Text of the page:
We got up early the next morning and had breakfast (this time there were more people around) of coffee, tea, papaya (interesting and thick) and orange juice, fresh fruit (mango, pineapple, banana, papaya, cantaloupe), and eggs w/ tomato salsa, beans, and plantains. As at all other places the fruit were just so fresh and it was a decent enough breakfast to get us going.

We stepped out the front door and boom the market was right there. I read this was a big market, but I have been to markets before where they exaggerate the size a little bit. At first it was stall after stall of masks. Then clothing. Then blankets.
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Fresh salad with some local produce
Then souvenirs. More clothing. Then shoes. And we finally made it to the beautiful white church - CHURCH OF SANTO THOMAS - that stands in the middle of all the chaos. People sit on the steps selling gorgeous colorful flowers. We hit a hard left and suddenly it was food. Stall after stall of fruits and vegetables. Blue corn tortillas being made over oil drums and little hands going slap-slap-slap as they make them. That whole section we walked and you just hear slap-slap-slap-slap. We finally got to this building with the meats and poultry. Up the stairs we went and finally you look down into this beautiful courtyard of people sitting and selling chilis, potatoes, carrots and any other imaginable produce item you can think of. It's a hustle and a bustle with narrow isles and everyone in a hurry. It's a quick hi and bye with lots of bargaining in between. A kaleidoscope of colors as these natives in their beautiful colorful dresses sell their wares to each other and navigate the narrow lanes. We went down to the courtyard and slowly made our way between the rows and rows of produce. This is the stuff that makes me happy.
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The steak sandwich was a little tough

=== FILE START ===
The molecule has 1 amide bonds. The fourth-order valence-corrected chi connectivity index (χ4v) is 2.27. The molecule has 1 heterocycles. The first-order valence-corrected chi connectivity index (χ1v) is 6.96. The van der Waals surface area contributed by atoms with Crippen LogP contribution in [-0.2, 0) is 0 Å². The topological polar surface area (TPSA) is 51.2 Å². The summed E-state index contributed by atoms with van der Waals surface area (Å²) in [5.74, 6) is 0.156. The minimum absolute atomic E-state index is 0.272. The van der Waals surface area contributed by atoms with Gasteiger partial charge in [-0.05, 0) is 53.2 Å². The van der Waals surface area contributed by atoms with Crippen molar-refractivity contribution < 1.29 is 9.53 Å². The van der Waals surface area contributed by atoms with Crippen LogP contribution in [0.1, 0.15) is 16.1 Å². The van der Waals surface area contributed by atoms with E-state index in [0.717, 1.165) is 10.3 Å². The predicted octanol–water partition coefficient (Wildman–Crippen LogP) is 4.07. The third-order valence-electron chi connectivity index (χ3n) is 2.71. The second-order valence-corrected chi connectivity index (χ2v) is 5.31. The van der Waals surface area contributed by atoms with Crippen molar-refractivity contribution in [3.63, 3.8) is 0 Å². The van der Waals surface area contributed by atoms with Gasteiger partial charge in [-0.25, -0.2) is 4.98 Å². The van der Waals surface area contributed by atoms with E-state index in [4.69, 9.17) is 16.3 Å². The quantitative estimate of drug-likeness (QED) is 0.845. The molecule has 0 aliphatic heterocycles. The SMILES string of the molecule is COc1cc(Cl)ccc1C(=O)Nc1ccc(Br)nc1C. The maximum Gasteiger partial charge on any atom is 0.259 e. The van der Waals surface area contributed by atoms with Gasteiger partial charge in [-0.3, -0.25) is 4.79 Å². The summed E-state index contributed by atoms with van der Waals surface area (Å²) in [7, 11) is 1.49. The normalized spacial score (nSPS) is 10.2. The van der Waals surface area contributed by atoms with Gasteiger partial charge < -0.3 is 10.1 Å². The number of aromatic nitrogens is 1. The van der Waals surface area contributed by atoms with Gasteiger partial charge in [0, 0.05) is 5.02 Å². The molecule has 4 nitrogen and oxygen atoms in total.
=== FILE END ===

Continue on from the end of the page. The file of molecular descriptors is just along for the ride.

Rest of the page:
The FOOD AT MARKET as always is the stuff that makes me happy. Chicharones was everywhere (fried pork). They give it to you in a little bag - about 10 - 15 pieces (really as much or as little as you want). Crispy and crunchy on the outside and moist and soft on the inside. Oh I was happy. As we were walking the streets a little girl came up to us and asked for money because she was hungry. Rightly or wrongly we offered to buy her food. We sat down at a table and she sat down with us. We got some FRIED CHICKEN with fries and salsa and BLUE-CORN TORTILLAS. We also got her a coke (which kid does not like Coke). She sat there and ate while Nikkie tried to make a little conversation. Again probably not the best look for a white couple to be sitting at a market table with a local kid. We did get some looks. When she was done we bought her a bunch more tortillas to take to her family. The first time we have ever done something like this and deep down we probably did a good thing. We
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Nothing like chicken soup on a cold Guatemalan night
continued walking up and down the food section. Smoke everywhere as they make the chicken. Everyone wandering around, searching and trying to find a spot at a table to eat. More rows followed of dried-out fish and other more every-day items for sale. What a place. What an event. I can spend days here just wandering the stalls. What an incredible experience. We left buying some blankets and various other smaller items. A highly recommended side-trip for anyone who can swing it, but for us it was time for the next stop.

As you most likely know by now, Nikkie has worked for Starbucks for all of her adult life and coffee is a big part of us and our story. So since we were in Guatemala DRINKING COFFEE was pretty high on our priority list. LOS TARRALES COFFEE PLANTATION was listed in one of my books. A pretty hard place to get a hold of and make a reservation, but I managed to do it so off we went. Driving to the coffee plantation was also our first full fledged "chicken buses driving like crazy" experience. These guys don't mess around. We finally made it to the plantation. We decided to
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Fireplace, sleeping wife, and blogging away